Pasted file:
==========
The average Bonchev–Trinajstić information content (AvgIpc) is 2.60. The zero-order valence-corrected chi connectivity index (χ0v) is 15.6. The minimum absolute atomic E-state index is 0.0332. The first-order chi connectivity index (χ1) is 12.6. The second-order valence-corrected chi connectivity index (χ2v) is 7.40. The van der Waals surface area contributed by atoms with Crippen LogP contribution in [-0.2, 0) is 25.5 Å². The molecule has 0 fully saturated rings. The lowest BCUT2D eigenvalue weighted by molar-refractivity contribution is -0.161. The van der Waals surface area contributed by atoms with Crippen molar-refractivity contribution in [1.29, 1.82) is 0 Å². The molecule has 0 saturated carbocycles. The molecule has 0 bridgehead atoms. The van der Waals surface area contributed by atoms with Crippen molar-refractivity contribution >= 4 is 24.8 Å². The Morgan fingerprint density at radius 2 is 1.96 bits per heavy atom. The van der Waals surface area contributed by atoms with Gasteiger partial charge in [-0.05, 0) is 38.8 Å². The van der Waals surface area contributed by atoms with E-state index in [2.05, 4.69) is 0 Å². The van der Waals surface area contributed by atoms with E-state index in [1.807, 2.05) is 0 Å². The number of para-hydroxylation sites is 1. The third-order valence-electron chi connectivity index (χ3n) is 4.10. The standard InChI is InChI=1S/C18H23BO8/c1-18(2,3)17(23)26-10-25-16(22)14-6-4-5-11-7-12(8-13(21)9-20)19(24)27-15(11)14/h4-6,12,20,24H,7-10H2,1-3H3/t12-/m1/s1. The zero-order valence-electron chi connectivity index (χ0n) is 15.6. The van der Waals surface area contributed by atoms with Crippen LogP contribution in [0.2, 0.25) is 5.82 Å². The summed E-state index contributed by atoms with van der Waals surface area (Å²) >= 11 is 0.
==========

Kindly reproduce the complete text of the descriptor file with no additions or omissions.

The average Bonchev–Trinajstić information content (AvgIpc) is 2.60. The zero-order valence-corrected chi connectivity index (χ0v) is 15.6. The minimum absolute atomic E-state index is 0.0332. The first-order chi connectivity index (χ1) is 12.6. The second-order valence-corrected chi connectivity index (χ2v) is 7.40. The van der Waals surface area contributed by atoms with Crippen LogP contribution in [-0.2, 0) is 25.5 Å². The molecule has 0 fully saturated rings. The lowest BCUT2D eigenvalue weighted by molar-refractivity contribution is -0.161. The van der Waals surface area contributed by atoms with Crippen molar-refractivity contribution in [1.29, 1.82) is 0 Å². The molecule has 0 saturated carbocycles. The molecule has 0 bridgehead atoms. The van der Waals surface area contributed by atoms with Crippen molar-refractivity contribution >= 4 is 24.8 Å². The Morgan fingerprint density at radius 2 is 1.96 bits per heavy atom. The van der Waals surface area contributed by atoms with Gasteiger partial charge in [-0.05, 0) is 38.8 Å². The van der Waals surface area contributed by atoms with E-state index in [2.05, 4.69) is 0 Å². The van der Waals surface area contributed by atoms with E-state index in [1.807, 2.05) is 0 Å². The number of para-hydroxylation sites is 1. The third-order valence-electron chi connectivity index (χ3n) is 4.10. The standard InChI is InChI=1S/C18H23BO8/c1-18(2,3)17(23)26-10-25-16(22)14-6-4-5-11-7-12(8-13(21)9-20)19(24)27-15(11)14/h4-6,12,20,24H,7-10H2,1-3H3/t12-/m1/s1. The zero-order valence-electron chi connectivity index (χ0n) is 15.6. The van der Waals surface area contributed by atoms with Crippen LogP contribution in [0.2, 0.25) is 5.82 Å². The summed E-state index contributed by atoms with van der Waals surface area (Å²) >= 11 is 0.